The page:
65 years and over: 0.9 male(s)/female
    total population: 0.98 male(s)/female (2014 est.)
    360 deaths/100,000 live births (2010)
    country comparison to the world: 29
    total: 65.74 deaths/1,000 live births
    male: 71.21 deaths/1,000 live births
    female: 60.11 deaths/1,000 live births (2014 est.)
    country comparison to the world: 18
    total population: 64.36 years
    male: 62.04 years
    female: 66.74 years (2014 est.)
    country comparison to the world: 177
    3.85 children born/woman (2014 est.)
    country comparison to the world: 41
    9% (2013)
    5% of GDP (2012)
    country comparison to the world: 144
    0.11 physicians/1,000 population (2008)
    1.1 beds/1,000 population (2011)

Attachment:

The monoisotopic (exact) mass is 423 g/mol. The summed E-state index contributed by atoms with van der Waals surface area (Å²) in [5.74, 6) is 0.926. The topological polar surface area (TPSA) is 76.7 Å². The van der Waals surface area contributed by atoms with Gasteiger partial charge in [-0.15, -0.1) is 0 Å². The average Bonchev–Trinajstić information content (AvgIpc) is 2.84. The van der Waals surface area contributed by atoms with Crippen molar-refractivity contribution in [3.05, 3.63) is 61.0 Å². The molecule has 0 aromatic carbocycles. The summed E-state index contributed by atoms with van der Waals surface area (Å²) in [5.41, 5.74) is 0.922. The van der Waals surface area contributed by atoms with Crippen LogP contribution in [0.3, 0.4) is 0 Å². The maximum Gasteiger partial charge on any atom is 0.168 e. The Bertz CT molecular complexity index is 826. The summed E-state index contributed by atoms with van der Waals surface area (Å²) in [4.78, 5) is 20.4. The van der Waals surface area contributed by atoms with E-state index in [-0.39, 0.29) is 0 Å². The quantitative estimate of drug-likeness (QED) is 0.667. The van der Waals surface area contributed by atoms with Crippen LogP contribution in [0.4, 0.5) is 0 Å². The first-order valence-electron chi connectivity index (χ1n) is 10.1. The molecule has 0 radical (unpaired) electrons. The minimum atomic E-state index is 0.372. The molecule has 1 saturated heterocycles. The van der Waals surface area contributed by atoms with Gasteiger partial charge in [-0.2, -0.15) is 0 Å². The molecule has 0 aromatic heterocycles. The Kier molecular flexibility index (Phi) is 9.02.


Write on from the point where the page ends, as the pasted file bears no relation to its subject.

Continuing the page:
improved:
    urban: 94.2% of population
    rural: 84.4% of population
    total: 90.1% of population
    unimproved:
    urban: 5.8% of population
    rural: 15.6% of population
    total: 9.9% of population (2012 est.)
    improved:
    urban: 64% of population
    rural: 55% of population
    total: 60.2% of population
    unimproved:
    urban: 36% of population
    rural: 45% of population
    total: 39.8% of population (2012 est.)
    1.2% (2013 est.)
    country comparison to the world: 37
    12,900 (2013 est.)
    country comparison to the world: 89
    400 (2013 est.)
    country comparison to the world: 91
    degree of risk: very high
    food or waterborne diseases: bacterial and protozoal diarrhea, hepatitis A, and typhoid fever
    vectorborne diseases: malaria and dengue fever
    water contact disease: schistosomiasis
    respiratory disease: meningococcal meningitis
    animal contact disease: rabies (2013)
    7.9% (2008)
    country comparison to the world: 138
    17.4% (2010)
    country comparison to the world: 38
    4.1% of GDP (2012)
    country comparison to the world: 109
    definition: age 15 and over can read and write